By Lynda Gonzalez
For Reporting Texas
On a recent Saturday morning, the front door at Seton Kozmetsky Community Health Center swung open, and Andre Costa, entered the lobby with his mother following close behind. Looking to enlist in the U.S. Navy, the crew-cut 21-year-old was on a mission: To appease his recruiter, he needed to lose the part of the tattooed cross on his neck that would be visible above a uniform shirt collar.
Costa had come to the right place. The nonprofit Central Texas Tattoo Removal Project offers to remove unwanted tattoos for a generally affordable $60 for adults. That’s popular with people like Costa for whom recent changes in military regulations meant erasing his body art or giving up on dreams of serving his country.
“I’ve always wanted to do military, and I couldn’t get into the Army, same reason,” Costa said. “But Navy, they were actually willing to work with me if I got it removed.”
Jeannette Burke founded the CTTRP in 1999, with seed money from the state attorney general’s office, to provide a free service for adolescents seeking to shed obscene or gang-related tattoos. The project has since expanded its clientele and charges a fee for adults aged 19 and older. The organization holds a clinic on the third Saturday of each month where volunteers, both non-medical and medical, serve up to 15 clients.
But growth has brought challenges. CTTRP’s $60 fee covers its minimum operating costs, but it doesn’t generate the funds needed to provide business support services or buy state-of-the-art equipment. Seton allows the group to use its space, but the two are not affiliated.
“It’s frustrating for me,” said Mackayla Belle, who handles scheduling at CTTRP. “There’s a lot of nonprofits out there that have a very sophisticated structure and don’t do a lot of good on the ground helping people. Whereas this organization, which I feel does a lot of good… doesn’t really have that higher structure to take care of it.”
The biggest bottleneck may be CTTRP’s lack of 501(c)(3) nonprofit status, which makes contributions tax deductible for the donor and helps raise funds. While the project submits annual financial reports to the state comptroller’s office, it doesn’t have funds for the accountant fees needed to apply for and maintain the 501(c)(3) designation, Belle said.
“We have not filed those papers because it’s expensive,” said Burke. “We’re so small, and we take in so little money, and whatever we take in is what we spend on supplies.”
Volunteers at CTTRP have helped potential military recruits like Costa, mothers looking to set examples for their children to eschew tattoos, youth under juvenile probation and adults seeking job opportunities.
“If you find yourself with a tattoo that … is prohibiting you from getting jobs and … there’s no way to get rid of it … it’s very frustrating,” Belle said. “So, I get to see the moment when people find there is a way.”
University of Texas at Austin sociology professor Mark Warr said removing a tattoo affects the way society perceives a person, especially someone who has had a brush with criminal activity.
“If you ask people to describe the prototypical criminal… tattoos are a commonly cited feature,” Warr said. “The fact that most gangs use tats to communicate identity and ideas surely contributes to the stereotype. When offenders want to desist from crime, removing tattoos can be a major step in that direction.”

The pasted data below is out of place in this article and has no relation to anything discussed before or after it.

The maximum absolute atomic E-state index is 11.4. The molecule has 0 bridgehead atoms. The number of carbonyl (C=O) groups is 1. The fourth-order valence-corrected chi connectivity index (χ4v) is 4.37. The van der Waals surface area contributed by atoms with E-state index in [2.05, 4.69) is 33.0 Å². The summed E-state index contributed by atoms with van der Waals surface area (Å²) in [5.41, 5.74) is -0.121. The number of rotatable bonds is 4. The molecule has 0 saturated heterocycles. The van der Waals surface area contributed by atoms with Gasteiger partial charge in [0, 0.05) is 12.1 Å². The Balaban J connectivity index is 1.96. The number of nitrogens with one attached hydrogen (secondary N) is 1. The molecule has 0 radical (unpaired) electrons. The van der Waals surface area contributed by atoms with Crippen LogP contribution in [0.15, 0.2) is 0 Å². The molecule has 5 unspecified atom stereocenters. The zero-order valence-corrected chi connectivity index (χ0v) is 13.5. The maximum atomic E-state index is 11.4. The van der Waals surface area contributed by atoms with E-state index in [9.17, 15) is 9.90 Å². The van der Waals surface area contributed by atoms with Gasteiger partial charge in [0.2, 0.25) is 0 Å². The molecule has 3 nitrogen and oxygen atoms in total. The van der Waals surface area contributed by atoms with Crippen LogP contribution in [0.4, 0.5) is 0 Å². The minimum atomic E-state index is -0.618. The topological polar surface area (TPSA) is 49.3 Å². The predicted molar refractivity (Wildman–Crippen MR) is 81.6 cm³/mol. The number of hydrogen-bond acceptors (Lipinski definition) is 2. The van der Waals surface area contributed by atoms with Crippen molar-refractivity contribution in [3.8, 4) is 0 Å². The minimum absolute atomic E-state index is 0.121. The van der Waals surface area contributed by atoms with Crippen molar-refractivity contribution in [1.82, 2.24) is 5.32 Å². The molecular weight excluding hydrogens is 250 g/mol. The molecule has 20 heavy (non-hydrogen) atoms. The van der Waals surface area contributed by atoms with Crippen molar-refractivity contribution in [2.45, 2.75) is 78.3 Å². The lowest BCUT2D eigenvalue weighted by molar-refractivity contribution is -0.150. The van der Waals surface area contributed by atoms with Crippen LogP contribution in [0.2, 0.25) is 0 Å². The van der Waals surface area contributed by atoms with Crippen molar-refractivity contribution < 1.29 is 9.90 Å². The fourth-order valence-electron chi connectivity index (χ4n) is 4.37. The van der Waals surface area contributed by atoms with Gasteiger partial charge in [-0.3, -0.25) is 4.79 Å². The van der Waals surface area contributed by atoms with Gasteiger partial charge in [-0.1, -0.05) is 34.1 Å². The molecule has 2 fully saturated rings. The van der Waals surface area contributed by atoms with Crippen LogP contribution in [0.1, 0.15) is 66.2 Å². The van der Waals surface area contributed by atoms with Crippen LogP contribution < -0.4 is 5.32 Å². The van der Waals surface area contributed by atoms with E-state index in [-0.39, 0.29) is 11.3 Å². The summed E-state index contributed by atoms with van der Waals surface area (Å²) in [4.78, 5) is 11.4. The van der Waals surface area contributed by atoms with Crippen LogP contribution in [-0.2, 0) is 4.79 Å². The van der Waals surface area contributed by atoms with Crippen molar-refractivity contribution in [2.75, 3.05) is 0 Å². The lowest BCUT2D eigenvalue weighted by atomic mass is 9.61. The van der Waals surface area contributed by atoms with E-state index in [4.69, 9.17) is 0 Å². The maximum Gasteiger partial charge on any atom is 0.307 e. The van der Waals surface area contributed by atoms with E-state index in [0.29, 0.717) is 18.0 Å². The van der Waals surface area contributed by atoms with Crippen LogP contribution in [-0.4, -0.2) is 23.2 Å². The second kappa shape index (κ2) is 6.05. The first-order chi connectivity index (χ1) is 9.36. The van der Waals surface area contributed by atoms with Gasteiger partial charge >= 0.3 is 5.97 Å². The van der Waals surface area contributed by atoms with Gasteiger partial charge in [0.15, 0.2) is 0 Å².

Registered nurse Donna Payne has volunteered with CTTRP for about seven years and witnessed cases that illustrate how removal can transform a person’s identity.
In one case, a client’s husband had tattooed her name on his chest while he was serving a prison sentence. Released, the husband forced the woman to tattoo his name on her chest. The man was eventually killed in an encounter with police after a domestic abuse call escalated and he was shot.
“Getting this tattoo off for her was a huge transition in her life because it was symbolic of ‘I’m leaving that behind… I’ve gotten out of that,’ ” Payne said.
Unlike standard laser removal procedures, CTTRP uses a device called an infrared coagulator that dispenses a series of second-degree burns to the tattooed area.
The process leaves a client with raw, exposed skin, requiring from six to 12 months of follow-up wound treatment. That means having the treated area covered and under constant pressure to prevent the growth of keloids, the bubbly scar tissue common in burn injuries.
Despite its rigors, infrared coagulation treatment has its advantages, according to Belle, since lasers are not effective on some of the crudely homemade tattoos that are common among underage clients.
During the Saturday clinic at Seton, a 16-year-old named Sebastian, whose last name was withheld in keeping with CCTRP’s confidentiality policy regarding minors, showed up to get the number 45 removed from the flesh between his left forefinger and thumb, an amateur tattoo he’d had done when he was 14.
“You’ve got to be careful what you get,” he said, as he held out his freshly treated hand for inspection. Scar tissue resembling white pudding had replaced the tattoo. “I want to get a job. When I shake somebody’s hand or serve fast food or something, I don’t want to see a four and a five. I want to look professional.”
Rebecca Herring, another volunteer nurse, said her colleagues do not judge the choices clients like Sebastian have made in the past.
“We try to treat them with respect,” she said. “A lot of kids that we see don’t get a lot of respect, and I think they respond to that real well from us because we’re not judgmental.”
Because of an editing error, an earlier version of this article incorrectly stated the relationship between the Central Texas Tattoo Removal Project and the Seton Kozmetsky Community Health Center.